Plans have been submitted to Manchester Council for what will be the first new park in Manchester City in more than one hundred years
The park will form part of the Mayfield Partnership’s plans for the regeneration of the former Mayfield Freight depot which has lain empty at the Piccadilly Station for more than thirty years since its closure.
The plans show a park covering nearly seven acres, and includes more than 121,000 sq ft of soft landscaping, nearly half of which will include riverside habitat alongside the Medlock.
There will also be a riverside walkway overlooking the park; 146 newly-planted trees; a wetland boardwalk including riverside planting; south-facing seating and steps with a capacity for up to 500 people; a terraced garden with nearly 6,500 sq ft of rain garden planting; and 365m of opened-up river.
The application also includes plans for a nine-storey, 70,000 sq ft office building overlooking the park and a 545-space multi-storey car park on Baring Street and will be the first phase in a £1.4b transformation of what has been a neglected backwater of the City Centre.
A separate application for a larger flagship 12-storey office building expected to be made this autumn.
Richard Upton, chief development officer at U+I, said: “The last three years of consultation, planning and opening up Mayfield to a variety of community uses and major events has re-introduced Mancunians to a forgotten corner of the city with huge social and economic potential.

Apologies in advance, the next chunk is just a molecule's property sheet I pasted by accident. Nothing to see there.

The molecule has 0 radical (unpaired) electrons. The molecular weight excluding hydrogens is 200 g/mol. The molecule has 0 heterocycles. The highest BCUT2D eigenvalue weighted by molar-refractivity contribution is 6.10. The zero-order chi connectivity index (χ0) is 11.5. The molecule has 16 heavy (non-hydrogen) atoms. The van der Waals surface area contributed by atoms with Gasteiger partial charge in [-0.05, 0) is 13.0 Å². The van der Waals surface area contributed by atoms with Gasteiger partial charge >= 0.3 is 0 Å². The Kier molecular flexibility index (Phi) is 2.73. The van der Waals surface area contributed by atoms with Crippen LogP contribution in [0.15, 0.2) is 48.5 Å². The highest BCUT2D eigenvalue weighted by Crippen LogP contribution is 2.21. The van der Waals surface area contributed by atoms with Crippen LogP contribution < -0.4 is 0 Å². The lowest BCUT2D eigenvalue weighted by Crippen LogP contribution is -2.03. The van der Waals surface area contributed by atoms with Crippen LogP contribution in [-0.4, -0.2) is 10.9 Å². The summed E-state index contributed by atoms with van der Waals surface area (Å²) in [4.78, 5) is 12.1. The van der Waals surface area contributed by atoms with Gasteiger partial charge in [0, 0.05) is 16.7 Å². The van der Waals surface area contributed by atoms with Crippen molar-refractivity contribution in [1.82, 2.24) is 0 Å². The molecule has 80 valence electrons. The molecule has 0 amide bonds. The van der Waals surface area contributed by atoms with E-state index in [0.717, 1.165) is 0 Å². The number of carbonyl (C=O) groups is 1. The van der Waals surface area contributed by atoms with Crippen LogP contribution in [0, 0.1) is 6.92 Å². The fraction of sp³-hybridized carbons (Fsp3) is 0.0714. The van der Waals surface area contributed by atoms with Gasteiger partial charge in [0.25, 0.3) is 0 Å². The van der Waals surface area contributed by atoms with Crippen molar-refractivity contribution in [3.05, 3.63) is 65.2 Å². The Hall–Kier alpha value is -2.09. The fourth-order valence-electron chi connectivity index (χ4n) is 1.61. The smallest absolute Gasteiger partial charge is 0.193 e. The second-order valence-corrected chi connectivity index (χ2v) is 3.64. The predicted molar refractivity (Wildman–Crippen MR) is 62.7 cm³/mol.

“Submitting our first formal planning application is an important moment in realising that potential and we are excited that our vision for a world class neighbourhood for businesses, residents and visitors is taking shape.”
Adrian Lee, Development Director at LCR, said:
“Mayfield is fast becoming one of the city’s most prominent cultural venues, attracting an array of enterprising and creative individuals and businesses. This application is enabling the creation of a distinctive new urban neighbourhood, with imaginative placemaking at its core – bringing together public and private partners to ensure that the area will continue to be vibrant as well as economically resilient for years to come.”